Recreational anglers may get a longer fluke season this year, but commercial fishermen are facing a 2018 quota cutback of more than 42,000 pounds of the locally important fish.
At a meeting of the Marine Resources Advisory Council in Setauket on Tuesday, members voted to extend the recreational fluke season by around three weeks and to increase the number of fluke sports anglers can keep from three to four. The measures still require approval by an interstate fishing commission in the coming weeks and months.
The season would start May 4 and continue through Sept. 30. Last year it started May 17 and ended Sept. 21.
The moves come as fishing groups await action by the administration of Gov. Andrew M. Cuomo to help increase the state’s overall commercial quota for fluke, a critical species for recreational and commercial fishing interests.
One official at the meeting said the state continues to pursue legal measures to remedy New York’s small percentage of the East Coast fluke quota.
Jim Gilmore, director of the marine resources division of the Department of Environmental Conservation, said the remedy may not initially come in the form of a “straight up” lawsuit, as previously contemplated.
Instead, he said, the state is working with New York Attorney General Eric T. Schneiderman to examine administrative and other legal approaches to increase the New York commercial fluke quota, which stands at 7.6 percent of the coastal allotment. Other states such as North Carolina and Virginia get more than 20 percent each of the quota and often come to New York waters to catch it.
“We’re very close,” Gilmore said of measures to combat the low quota. “The governor wants to do something as soon as possible.”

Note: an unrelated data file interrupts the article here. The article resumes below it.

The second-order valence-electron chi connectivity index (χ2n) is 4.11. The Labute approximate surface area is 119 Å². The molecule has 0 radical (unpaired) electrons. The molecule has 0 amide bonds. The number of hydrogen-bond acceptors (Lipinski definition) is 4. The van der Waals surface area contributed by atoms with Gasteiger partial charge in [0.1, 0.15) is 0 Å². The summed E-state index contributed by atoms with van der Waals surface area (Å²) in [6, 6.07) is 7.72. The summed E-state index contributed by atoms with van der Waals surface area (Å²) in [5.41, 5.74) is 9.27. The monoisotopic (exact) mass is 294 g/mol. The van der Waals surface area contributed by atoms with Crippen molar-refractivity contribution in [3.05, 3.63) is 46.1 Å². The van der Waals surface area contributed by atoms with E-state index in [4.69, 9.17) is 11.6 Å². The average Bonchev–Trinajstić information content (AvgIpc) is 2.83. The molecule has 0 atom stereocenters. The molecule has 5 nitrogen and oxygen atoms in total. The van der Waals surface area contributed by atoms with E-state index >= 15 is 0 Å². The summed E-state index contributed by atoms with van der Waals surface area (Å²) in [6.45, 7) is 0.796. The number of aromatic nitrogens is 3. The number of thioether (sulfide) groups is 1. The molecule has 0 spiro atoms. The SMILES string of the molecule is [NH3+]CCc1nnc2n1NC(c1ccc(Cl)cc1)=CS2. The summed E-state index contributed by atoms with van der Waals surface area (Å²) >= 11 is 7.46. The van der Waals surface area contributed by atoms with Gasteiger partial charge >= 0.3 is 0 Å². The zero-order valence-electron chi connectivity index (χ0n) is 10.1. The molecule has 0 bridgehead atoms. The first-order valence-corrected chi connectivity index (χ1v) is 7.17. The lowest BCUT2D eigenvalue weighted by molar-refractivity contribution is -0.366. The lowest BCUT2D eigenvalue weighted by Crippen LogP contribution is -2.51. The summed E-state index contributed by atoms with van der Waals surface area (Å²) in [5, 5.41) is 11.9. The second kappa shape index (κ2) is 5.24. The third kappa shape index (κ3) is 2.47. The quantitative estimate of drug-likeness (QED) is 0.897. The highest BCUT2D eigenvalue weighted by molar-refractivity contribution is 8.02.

Fishermen and advocates say they are getting impatient.
“This is more of the same impotent response from the governor’s office that we’ve had for years,” said attorney Daniel Rodgers, executive director of New York Fish, a fishing advocacy group. “It’s time for political action.”
“They’ve got to do something,” Hampton Bays commercial fisherman Stephen Johnston said. “We just don’t have enough quota.”
Meanwhile, commercial fishermen this year must make up for 42,941 pounds of fluke regulators say they overfished last year. At the meeting Tuesday, council members and fishermen considered a range of options to make the 14 percent reduction, including closing the inshore commercial fishery on weekends in August. That seemed to have support until one council member, Thomas Jordan, passionately argued on behalf of smaller local boat captains who need every day available to keep operations afloat while larger industrial trawlers have multiple licenses and can fish out of state.
Board members also discussed the prospect of addressing a loophole in state law that relieves party and charterboat captains from direct responsibility when fishers on their boat take fish beyond the limits.
Council member Steve Witthuhn, who operates a Montauk charterboat, said the council is considering forming a subcommittee to address the issue, which was brought to light last year when DEC officers raided a partyboat in Montauk and found abandoned coolers filled with illegal fish.